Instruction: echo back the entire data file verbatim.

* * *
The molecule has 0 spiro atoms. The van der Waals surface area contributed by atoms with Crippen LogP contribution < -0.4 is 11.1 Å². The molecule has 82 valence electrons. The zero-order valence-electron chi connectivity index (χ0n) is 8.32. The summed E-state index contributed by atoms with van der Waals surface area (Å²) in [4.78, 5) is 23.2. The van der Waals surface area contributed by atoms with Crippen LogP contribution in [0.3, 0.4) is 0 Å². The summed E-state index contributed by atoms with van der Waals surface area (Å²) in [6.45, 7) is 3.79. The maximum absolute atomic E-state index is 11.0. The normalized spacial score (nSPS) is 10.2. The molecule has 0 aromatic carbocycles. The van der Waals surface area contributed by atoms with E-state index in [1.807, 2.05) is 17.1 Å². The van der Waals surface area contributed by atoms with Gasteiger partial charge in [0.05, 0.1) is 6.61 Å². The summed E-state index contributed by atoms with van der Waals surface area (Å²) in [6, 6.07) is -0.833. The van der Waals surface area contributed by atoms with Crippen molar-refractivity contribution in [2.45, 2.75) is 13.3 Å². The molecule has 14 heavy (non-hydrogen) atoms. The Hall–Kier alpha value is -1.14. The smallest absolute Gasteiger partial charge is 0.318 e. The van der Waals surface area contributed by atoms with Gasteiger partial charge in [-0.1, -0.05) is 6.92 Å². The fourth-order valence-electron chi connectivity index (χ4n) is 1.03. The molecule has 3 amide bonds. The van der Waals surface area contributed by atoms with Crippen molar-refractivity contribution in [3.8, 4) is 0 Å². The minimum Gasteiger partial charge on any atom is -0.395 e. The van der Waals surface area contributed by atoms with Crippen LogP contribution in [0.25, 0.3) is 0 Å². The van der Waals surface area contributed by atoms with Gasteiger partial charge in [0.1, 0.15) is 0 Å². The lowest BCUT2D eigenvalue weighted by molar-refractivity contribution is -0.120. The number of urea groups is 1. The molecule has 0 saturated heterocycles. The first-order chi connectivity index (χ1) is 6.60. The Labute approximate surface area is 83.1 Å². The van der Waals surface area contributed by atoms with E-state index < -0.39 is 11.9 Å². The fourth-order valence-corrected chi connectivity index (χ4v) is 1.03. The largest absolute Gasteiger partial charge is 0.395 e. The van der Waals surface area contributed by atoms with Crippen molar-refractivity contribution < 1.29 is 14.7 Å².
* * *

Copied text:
The molecule has 0 spiro atoms. The van der Waals surface area contributed by atoms with Crippen LogP contribution < -0.4 is 11.1 Å². The molecule has 82 valence electrons. The zero-order valence-electron chi connectivity index (χ0n) is 8.32. The summed E-state index contributed by atoms with van der Waals surface area (Å²) in [4.78, 5) is 23.2. The van der Waals surface area contributed by atoms with Crippen LogP contribution in [0.3, 0.4) is 0 Å². The summed E-state index contributed by atoms with van der Waals surface area (Å²) in [6.45, 7) is 3.79. The maximum absolute atomic E-state index is 11.0. The normalized spacial score (nSPS) is 10.2. The molecule has 0 aromatic carbocycles. The van der Waals surface area contributed by atoms with E-state index in [1.807, 2.05) is 17.1 Å². The van der Waals surface area contributed by atoms with Gasteiger partial charge in [0.05, 0.1) is 6.61 Å². The summed E-state index contributed by atoms with van der Waals surface area (Å²) in [6, 6.07) is -0.833. The van der Waals surface area contributed by atoms with Crippen molar-refractivity contribution in [2.45, 2.75) is 13.3 Å². The molecule has 14 heavy (non-hydrogen) atoms. The Hall–Kier alpha value is -1.14. The smallest absolute Gasteiger partial charge is 0.318 e. The van der Waals surface area contributed by atoms with Gasteiger partial charge in [-0.1, -0.05) is 6.92 Å². The fourth-order valence-electron chi connectivity index (χ4n) is 1.03. The molecule has 3 amide bonds. The van der Waals surface area contributed by atoms with Crippen molar-refractivity contribution in [3.8, 4) is 0 Å². The minimum Gasteiger partial charge on any atom is -0.395 e. The van der Waals surface area contributed by atoms with Crippen LogP contribution in [0.25, 0.3) is 0 Å². The van der Waals surface area contributed by atoms with Gasteiger partial charge in [0.1, 0.15) is 0 Å². The lowest BCUT2D eigenvalue weighted by molar-refractivity contribution is -0.120. The number of urea groups is 1. The molecule has 0 saturated heterocycles. The first-order chi connectivity index (χ1) is 6.60. The Labute approximate surface area is 83.1 Å². The van der Waals surface area contributed by atoms with E-state index < -0.39 is 11.9 Å². The fourth-order valence-corrected chi connectivity index (χ4v) is 1.03. The largest absolute Gasteiger partial charge is 0.395 e. The van der Waals surface area contributed by atoms with Crippen molar-refractivity contribution < 1.29 is 14.7 Å².